That makes sense! Thanks. Actually tried to touch them a bit too and they did the same leg raising gesture.

          Robert


          On Saturday, October 19, 2013 12:10 PM, Charles Guevara <icecilliate123@...> wrote:
           
          [Attachment(s) from Charles Guevara included below]
             I've noticed these bee gatherings for quite a few weeks...especially when it was cooler weather, and on a variety of diffent flowers.  Whatever they are feeding on...other insects seem to feed on the plant in the same manner.  charlie guevara/fingerlakes,NY


          On , Charles Guevara <icecilliate123@...> wrote:
          Hello, here in central NY, I notice gatherings of 'bumble bees' on my rasberry bushes...they are lethargic at times..they seem to be feeding  'on the left-overs' where berries once were attached to the bush.
           
             charlie guevara/fingerlakes,NY


          On Friday, October 18, 2013 6:47 PM, "Pollinator@..." <Pollinator@...> wrote:


           I just posted photos on my Facebook page of a couple B. impatiens males, one in a morning glory, and the other on a marigold. Both are apparently sleeping (though they will feebly raise a leg, as if in protest, if you wave your fingers close to them). The last generation of bees for the season are the queens to lay over for the winter, and the drones to mate with them. So they are sleeping in the flowers, waiting for their queen.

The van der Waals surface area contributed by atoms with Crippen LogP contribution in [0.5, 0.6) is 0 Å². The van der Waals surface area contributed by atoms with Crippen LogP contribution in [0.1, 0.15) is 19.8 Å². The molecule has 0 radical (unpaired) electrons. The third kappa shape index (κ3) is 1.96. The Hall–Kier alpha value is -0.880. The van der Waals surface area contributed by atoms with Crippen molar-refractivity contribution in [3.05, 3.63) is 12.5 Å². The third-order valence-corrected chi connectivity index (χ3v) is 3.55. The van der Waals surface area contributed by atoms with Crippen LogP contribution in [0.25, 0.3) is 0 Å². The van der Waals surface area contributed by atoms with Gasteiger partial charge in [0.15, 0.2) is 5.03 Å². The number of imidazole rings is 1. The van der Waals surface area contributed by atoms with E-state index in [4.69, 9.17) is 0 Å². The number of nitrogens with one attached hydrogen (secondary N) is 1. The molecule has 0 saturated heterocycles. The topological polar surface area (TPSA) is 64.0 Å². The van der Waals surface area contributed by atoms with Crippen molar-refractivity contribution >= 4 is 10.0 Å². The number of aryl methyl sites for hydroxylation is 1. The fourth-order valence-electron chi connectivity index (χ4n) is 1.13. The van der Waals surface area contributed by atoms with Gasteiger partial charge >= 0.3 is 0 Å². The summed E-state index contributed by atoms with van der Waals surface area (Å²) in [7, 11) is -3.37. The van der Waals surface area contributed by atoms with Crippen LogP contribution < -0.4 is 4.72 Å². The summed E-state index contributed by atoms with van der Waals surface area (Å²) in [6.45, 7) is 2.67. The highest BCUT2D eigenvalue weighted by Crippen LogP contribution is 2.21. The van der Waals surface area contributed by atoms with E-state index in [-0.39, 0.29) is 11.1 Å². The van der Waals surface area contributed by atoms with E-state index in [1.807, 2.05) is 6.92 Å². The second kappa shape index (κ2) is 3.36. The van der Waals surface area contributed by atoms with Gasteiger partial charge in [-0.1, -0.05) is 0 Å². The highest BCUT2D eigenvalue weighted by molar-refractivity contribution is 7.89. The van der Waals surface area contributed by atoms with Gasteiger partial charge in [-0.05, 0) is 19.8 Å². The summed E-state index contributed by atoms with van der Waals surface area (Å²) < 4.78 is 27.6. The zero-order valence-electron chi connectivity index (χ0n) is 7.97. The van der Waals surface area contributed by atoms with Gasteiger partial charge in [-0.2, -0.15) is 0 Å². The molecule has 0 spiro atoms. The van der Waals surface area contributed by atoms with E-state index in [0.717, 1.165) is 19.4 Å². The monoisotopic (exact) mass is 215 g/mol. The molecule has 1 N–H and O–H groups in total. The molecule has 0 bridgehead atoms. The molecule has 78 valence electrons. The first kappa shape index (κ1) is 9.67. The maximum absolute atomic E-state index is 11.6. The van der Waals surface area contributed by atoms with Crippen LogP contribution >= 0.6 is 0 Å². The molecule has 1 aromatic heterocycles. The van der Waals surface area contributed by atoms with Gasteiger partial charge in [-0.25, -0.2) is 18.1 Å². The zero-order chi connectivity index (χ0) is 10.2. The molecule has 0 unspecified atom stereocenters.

My theory is that they wait there, rather than in the nest, to reduce the chances of mating with a sister.

          Dave Green
          Retired pollination contractor
          Coastal SC


          ---In beemonitoring@yahoogroups.com, <roblouopp@...> wrote:

          Hello,

          >I am noticing many bumble bees (i THINK they are B. impatiens males) on various asters and sunflowers in peoples' yards in Sharon, MA. They don't appear to be moving all that much(now around 5 pm), and are resting on top of the flowers. Some have their tongues out probing but some do not. A couple hours ago they seemed much more active. 
          >Could anyone shed light on this behavior?

          Thanks!

          Robert